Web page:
Mo. Digital News
Missouri Digital News
Mo. Digital News
Missouri Digital News
Lobbyist Money Help
By Phill Brooks
«FC»«RM75»«MDBO»COL148.PRB - Deadly, Devious and Disabling Details«MDNM»
In the weeks before the 2015 legislative session, two issues have emerged as dominant -- Ferguson and government ethics.
Yet, I wonder whether conflicts over details will be fatal.
For years, I've seen well-intentioned efforts by Missouri public officials crash on the shores of details.
Think back to last year when legislative leaders expressed pride at pulling together a complex compromise on unaccredited school districts.
There was a detail that was missed. Gov. Jay Nixon objected to one aspect of the bill and vetoed it.
This year, a major issue involves the issues raised by Ferguson.
Missouri's incoming House speaker, John Diehl, has spoken eloquently about a desire to have the legislature address the underlying causes of what happened in Ferguson.
Yet, already disagreements over the details have emerged.
Democratic legislators propose mandatory sensitivity training for police, limits on police use of lethal force, outside review of police and restrictions on use of tear gas.
Those are ideas that I don't think will have much traction with many Republican lawmakers.
The dispute arose at the very first meeting of the legislative committee investigating Ferguson.
The chair said their work would be limited to the response to the grand jury decision not to indict the Ferguson police officer who fatally shot unarmed Michael Brown.
But a leading committee Democrat demanded the committee look at underlying community issues.
You sense things could be in trouble when legislators cannot even agree on what to talk about.
The other topic of 2015 that faces the threat of disagreement over details are legislative efforts to deal with the growth of special interest money in government and politics.
It's an issue that has lingered over government for as long as I've covered this place.
In the 1970s, legislation was passed that was supposed to have solved the problem by ending the secrecy in special interest money.
But a disabling detail was added that gave lobbyists a loophole to avoid naming legislators.
If a lobbyist provides meals, drinks or other gifts to an entire legislative committee, only the committee needs to be named as the recipient -- not the actual committee members who benefited.
The House subsequently created special committees that never got bills, but did get lobbyists' gifts.
What was supposed to be transparency in campaign contributions was sabotaged by the growth of national political action committees that dump massive amounts of cash into Missouri campaigns.
These PACs do not have to disclose their own donors. So all a Missouri candidate discloses is the PAC without any indication from where the PAC got its money.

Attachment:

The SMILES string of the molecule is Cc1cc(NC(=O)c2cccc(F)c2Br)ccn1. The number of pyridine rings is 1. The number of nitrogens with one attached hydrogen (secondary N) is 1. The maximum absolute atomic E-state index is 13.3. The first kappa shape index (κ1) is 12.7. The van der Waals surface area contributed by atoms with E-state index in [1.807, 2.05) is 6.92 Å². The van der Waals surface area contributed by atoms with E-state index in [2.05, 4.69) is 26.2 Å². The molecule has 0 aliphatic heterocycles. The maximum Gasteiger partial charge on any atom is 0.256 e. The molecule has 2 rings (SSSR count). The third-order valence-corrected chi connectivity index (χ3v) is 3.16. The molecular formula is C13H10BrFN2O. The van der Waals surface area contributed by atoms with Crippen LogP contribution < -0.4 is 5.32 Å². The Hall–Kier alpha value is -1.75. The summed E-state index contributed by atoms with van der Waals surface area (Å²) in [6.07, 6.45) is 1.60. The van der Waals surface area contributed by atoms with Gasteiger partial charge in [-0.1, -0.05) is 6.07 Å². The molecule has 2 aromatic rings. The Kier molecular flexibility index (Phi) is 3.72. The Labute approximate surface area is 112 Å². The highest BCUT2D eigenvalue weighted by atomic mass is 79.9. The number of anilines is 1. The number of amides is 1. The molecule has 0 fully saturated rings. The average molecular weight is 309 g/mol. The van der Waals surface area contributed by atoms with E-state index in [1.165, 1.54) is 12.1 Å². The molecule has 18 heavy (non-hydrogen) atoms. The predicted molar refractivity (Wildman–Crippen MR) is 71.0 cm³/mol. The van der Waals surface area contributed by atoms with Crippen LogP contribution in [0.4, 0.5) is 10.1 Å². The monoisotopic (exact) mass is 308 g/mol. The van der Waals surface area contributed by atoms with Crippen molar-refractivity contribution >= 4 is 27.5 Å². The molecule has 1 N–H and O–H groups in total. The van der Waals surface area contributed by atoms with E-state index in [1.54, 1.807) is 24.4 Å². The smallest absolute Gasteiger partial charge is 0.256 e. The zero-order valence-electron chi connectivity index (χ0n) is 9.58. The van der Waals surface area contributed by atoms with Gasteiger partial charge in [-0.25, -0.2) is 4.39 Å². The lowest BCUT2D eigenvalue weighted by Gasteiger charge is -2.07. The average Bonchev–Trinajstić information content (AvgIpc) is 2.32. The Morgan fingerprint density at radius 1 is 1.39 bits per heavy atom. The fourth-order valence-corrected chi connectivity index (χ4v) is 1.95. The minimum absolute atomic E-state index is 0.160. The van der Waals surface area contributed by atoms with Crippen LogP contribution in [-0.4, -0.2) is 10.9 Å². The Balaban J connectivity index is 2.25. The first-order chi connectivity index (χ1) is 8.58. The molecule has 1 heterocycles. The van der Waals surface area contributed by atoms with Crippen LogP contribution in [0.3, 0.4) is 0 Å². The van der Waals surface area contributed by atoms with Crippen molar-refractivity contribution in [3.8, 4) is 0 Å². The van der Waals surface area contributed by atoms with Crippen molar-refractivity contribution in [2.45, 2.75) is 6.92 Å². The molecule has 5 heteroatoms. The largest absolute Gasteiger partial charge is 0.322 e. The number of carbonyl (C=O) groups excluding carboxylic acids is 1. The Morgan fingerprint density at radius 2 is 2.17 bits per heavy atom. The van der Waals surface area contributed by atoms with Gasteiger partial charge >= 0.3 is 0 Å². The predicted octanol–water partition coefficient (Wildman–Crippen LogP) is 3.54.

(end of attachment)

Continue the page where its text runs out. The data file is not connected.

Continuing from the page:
The U.S. Supreme Court added another detail giving these special interests even more influence. The court held that an organization is free to spend as much as it wants advocating anything, including candidates.
Republicans have proposed more disclosure. But Democrats have argued strongly for restoration of voter-approved limits on how much any one source can contribute.
Their case was demonstrated earlier this month when wealthy retired financier Rex Sinquefield gave $1 million to fund a campaign for lieutenant governor by one of his operatives who has not even announced her candidacy.
It was an historic amount. And Sinquefield has dumped almost as much into a GOP gubernatorial candidate's campaign.
It adds fuel to the arguments of Democrats that there ought to be limits on individual contributions.
But Sinquefield demonstrated just a few years ago there are ways around limits.
In the 2008 primary when there were limits on campaign contributions, Sinquefield simply created and personally funded more than six dozen separate committees. Each of those committees then gave the maximum allowed to the candidate who became Missouri's current attorney general, Chris Koster.
Koster, by the way, spoke powerfully to a House committee earlier this month about the need to address the appearance of special interest money affecting government.
He did not, however, speak about limiting campaign contributions.
[Phill Brooks has been a Missouri statehouse reporter since 1970, making him dean of the statehouse press corps. He is the statehouse correspondent for KMOX Radio, director of MDN and an emeritus faculty member of the Missouri School of Journalism. He has covered every governor since the late Warren Hearnes.]
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